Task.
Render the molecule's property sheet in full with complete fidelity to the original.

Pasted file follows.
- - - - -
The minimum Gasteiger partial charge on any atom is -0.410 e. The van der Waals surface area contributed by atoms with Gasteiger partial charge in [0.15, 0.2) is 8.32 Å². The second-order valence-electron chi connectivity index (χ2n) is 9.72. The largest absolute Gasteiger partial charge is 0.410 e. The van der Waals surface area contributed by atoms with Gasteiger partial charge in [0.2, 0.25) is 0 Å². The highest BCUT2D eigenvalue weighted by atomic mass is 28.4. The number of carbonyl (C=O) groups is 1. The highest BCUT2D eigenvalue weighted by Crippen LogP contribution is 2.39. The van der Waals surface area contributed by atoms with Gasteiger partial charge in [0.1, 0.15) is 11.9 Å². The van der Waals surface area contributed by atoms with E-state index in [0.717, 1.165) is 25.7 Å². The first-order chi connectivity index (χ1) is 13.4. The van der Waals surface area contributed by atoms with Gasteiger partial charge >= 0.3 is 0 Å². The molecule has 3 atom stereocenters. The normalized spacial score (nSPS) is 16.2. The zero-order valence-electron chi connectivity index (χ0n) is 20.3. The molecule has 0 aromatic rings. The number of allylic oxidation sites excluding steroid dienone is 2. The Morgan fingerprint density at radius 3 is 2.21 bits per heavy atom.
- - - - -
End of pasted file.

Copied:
The minimum Gasteiger partial charge on any atom is -0.410 e. The van der Waals surface area contributed by atoms with Gasteiger partial charge in [0.15, 0.2) is 8.32 Å². The second-order valence-electron chi connectivity index (χ2n) is 9.72. The largest absolute Gasteiger partial charge is 0.410 e. The van der Waals surface area contributed by atoms with Gasteiger partial charge in [0.2, 0.25) is 0 Å². The highest BCUT2D eigenvalue weighted by atomic mass is 28.4. The number of carbonyl (C=O) groups is 1. The highest BCUT2D eigenvalue weighted by Crippen LogP contribution is 2.39. The van der Waals surface area contributed by atoms with Gasteiger partial charge in [0.1, 0.15) is 11.9 Å². The van der Waals surface area contributed by atoms with E-state index in [0.717, 1.165) is 25.7 Å². The first-order chi connectivity index (χ1) is 13.4. The van der Waals surface area contributed by atoms with Gasteiger partial charge >= 0.3 is 0 Å². The molecule has 3 atom stereocenters. The normalized spacial score (nSPS) is 16.2. The zero-order valence-electron chi connectivity index (χ0n) is 20.3. The molecule has 0 aromatic rings. The number of allylic oxidation sites excluding steroid dienone is 2. The Morgan fingerprint density at radius 3 is 2.21 bits per heavy atom.